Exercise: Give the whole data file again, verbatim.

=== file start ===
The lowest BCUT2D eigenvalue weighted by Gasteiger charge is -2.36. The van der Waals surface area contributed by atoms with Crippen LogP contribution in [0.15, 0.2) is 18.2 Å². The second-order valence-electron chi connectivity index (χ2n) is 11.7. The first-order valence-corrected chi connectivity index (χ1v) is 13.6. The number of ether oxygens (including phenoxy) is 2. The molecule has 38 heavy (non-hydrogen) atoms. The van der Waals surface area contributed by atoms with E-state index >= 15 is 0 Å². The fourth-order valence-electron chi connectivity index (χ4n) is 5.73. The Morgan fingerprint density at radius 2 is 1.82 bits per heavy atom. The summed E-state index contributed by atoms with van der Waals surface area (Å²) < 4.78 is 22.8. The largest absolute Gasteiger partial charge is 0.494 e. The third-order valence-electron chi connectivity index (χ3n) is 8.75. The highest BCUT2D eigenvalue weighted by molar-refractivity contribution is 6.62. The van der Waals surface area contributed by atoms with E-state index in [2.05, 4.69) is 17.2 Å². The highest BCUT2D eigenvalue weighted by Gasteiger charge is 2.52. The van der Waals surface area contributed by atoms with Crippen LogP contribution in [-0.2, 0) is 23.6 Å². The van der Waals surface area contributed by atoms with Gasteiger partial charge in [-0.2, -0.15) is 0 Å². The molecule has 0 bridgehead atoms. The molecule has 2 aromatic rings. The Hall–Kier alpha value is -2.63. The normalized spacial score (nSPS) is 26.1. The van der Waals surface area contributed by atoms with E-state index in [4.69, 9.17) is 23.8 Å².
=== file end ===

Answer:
The lowest BCUT2D eigenvalue weighted by Gasteiger charge is -2.36. The van der Waals surface area contributed by atoms with Crippen LogP contribution in [0.15, 0.2) is 18.2 Å². The second-order valence-electron chi connectivity index (χ2n) is 11.7. The first-order valence-corrected chi connectivity index (χ1v) is 13.6. The number of ether oxygens (including phenoxy) is 2. The molecule has 38 heavy (non-hydrogen) atoms. The van der Waals surface area contributed by atoms with E-state index >= 15 is 0 Å². The fourth-order valence-electron chi connectivity index (χ4n) is 5.73. The Morgan fingerprint density at radius 2 is 1.82 bits per heavy atom. The summed E-state index contributed by atoms with van der Waals surface area (Å²) < 4.78 is 22.8. The largest absolute Gasteiger partial charge is 0.494 e. The third-order valence-electron chi connectivity index (χ3n) is 8.75. The highest BCUT2D eigenvalue weighted by molar-refractivity contribution is 6.62. The van der Waals surface area contributed by atoms with E-state index in [2.05, 4.69) is 17.2 Å². The highest BCUT2D eigenvalue weighted by Gasteiger charge is 2.52. The van der Waals surface area contributed by atoms with Crippen LogP contribution in [-0.2, 0) is 23.6 Å². The van der Waals surface area contributed by atoms with Gasteiger partial charge in [-0.2, -0.15) is 0 Å². The molecule has 0 bridgehead atoms. The molecule has 2 aromatic rings. The Hall–Kier alpha value is -2.63. The normalized spacial score (nSPS) is 26.1. The van der Waals surface area contributed by atoms with E-state index in [4.69, 9.17) is 23.8 Å².